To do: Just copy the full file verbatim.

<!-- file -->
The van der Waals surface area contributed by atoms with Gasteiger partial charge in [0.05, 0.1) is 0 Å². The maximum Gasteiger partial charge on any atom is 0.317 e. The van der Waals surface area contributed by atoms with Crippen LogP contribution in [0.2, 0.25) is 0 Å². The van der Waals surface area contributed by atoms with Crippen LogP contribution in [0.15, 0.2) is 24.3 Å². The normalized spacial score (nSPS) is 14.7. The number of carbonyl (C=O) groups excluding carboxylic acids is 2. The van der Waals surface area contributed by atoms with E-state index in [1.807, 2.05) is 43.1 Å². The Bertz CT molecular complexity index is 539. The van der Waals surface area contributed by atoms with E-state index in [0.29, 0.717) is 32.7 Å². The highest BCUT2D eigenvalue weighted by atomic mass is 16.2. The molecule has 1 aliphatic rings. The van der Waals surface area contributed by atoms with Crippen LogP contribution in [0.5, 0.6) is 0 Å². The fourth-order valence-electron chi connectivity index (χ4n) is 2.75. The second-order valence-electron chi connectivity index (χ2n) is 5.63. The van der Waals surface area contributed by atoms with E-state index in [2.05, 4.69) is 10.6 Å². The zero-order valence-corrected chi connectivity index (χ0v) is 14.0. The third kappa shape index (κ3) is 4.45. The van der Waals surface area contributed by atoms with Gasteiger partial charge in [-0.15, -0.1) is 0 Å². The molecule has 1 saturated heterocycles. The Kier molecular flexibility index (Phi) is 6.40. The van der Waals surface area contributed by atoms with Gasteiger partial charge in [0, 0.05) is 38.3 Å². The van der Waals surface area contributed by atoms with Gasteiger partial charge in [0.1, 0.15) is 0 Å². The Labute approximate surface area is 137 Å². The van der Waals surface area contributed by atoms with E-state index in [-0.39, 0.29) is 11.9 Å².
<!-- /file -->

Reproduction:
The van der Waals surface area contributed by atoms with Gasteiger partial charge in [0.05, 0.1) is 0 Å². The maximum Gasteiger partial charge on any atom is 0.317 e. The van der Waals surface area contributed by atoms with Crippen LogP contribution in [0.2, 0.25) is 0 Å². The van der Waals surface area contributed by atoms with Crippen LogP contribution in [0.15, 0.2) is 24.3 Å². The normalized spacial score (nSPS) is 14.7. The number of carbonyl (C=O) groups excluding carboxylic acids is 2. The van der Waals surface area contributed by atoms with E-state index in [1.807, 2.05) is 43.1 Å². The Bertz CT molecular complexity index is 539. The van der Waals surface area contributed by atoms with E-state index in [0.29, 0.717) is 32.7 Å². The highest BCUT2D eigenvalue weighted by atomic mass is 16.2. The molecule has 1 aliphatic rings. The van der Waals surface area contributed by atoms with Crippen LogP contribution in [0.5, 0.6) is 0 Å². The fourth-order valence-electron chi connectivity index (χ4n) is 2.75. The second-order valence-electron chi connectivity index (χ2n) is 5.63. The van der Waals surface area contributed by atoms with E-state index in [2.05, 4.69) is 10.6 Å². The zero-order valence-corrected chi connectivity index (χ0v) is 14.0. The third kappa shape index (κ3) is 4.45. The van der Waals surface area contributed by atoms with Gasteiger partial charge in [-0.15, -0.1) is 0 Å². The molecule has 1 saturated heterocycles. The Kier molecular flexibility index (Phi) is 6.40. The van der Waals surface area contributed by atoms with Gasteiger partial charge in [0, 0.05) is 38.3 Å². The van der Waals surface area contributed by atoms with Gasteiger partial charge in [0.1, 0.15) is 0 Å². The Labute approximate surface area is 137 Å². The van der Waals surface area contributed by atoms with E-state index in [-0.39, 0.29) is 11.9 Å².